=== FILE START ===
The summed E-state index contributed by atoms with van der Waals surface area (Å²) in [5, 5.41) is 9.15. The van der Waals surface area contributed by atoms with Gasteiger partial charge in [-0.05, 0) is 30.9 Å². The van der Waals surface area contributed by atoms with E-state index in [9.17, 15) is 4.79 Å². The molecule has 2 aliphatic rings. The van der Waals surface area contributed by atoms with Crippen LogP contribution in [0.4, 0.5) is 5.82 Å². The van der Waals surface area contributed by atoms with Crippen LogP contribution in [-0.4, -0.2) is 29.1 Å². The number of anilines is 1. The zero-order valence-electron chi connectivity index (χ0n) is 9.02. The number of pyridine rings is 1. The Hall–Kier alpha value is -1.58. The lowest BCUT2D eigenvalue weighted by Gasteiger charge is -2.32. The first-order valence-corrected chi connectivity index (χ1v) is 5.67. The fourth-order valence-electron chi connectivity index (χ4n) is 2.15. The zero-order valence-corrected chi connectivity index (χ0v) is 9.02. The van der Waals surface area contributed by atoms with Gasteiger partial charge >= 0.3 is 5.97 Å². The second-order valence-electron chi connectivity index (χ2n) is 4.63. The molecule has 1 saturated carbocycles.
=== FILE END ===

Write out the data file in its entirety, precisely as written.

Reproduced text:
The summed E-state index contributed by atoms with van der Waals surface area (Å²) in [5, 5.41) is 9.15. The van der Waals surface area contributed by atoms with Gasteiger partial charge in [-0.05, 0) is 30.9 Å². The van der Waals surface area contributed by atoms with E-state index in [9.17, 15) is 4.79 Å². The molecule has 2 aliphatic rings. The van der Waals surface area contributed by atoms with Crippen LogP contribution in [0.4, 0.5) is 5.82 Å². The van der Waals surface area contributed by atoms with Crippen LogP contribution in [-0.4, -0.2) is 29.1 Å². The number of anilines is 1. The zero-order valence-electron chi connectivity index (χ0n) is 9.02. The number of pyridine rings is 1. The Hall–Kier alpha value is -1.58. The lowest BCUT2D eigenvalue weighted by Gasteiger charge is -2.32. The first-order valence-corrected chi connectivity index (χ1v) is 5.67. The fourth-order valence-electron chi connectivity index (χ4n) is 2.15. The zero-order valence-corrected chi connectivity index (χ0v) is 9.02. The van der Waals surface area contributed by atoms with Gasteiger partial charge >= 0.3 is 5.97 Å². The second-order valence-electron chi connectivity index (χ2n) is 4.63. The molecule has 1 saturated carbocycles.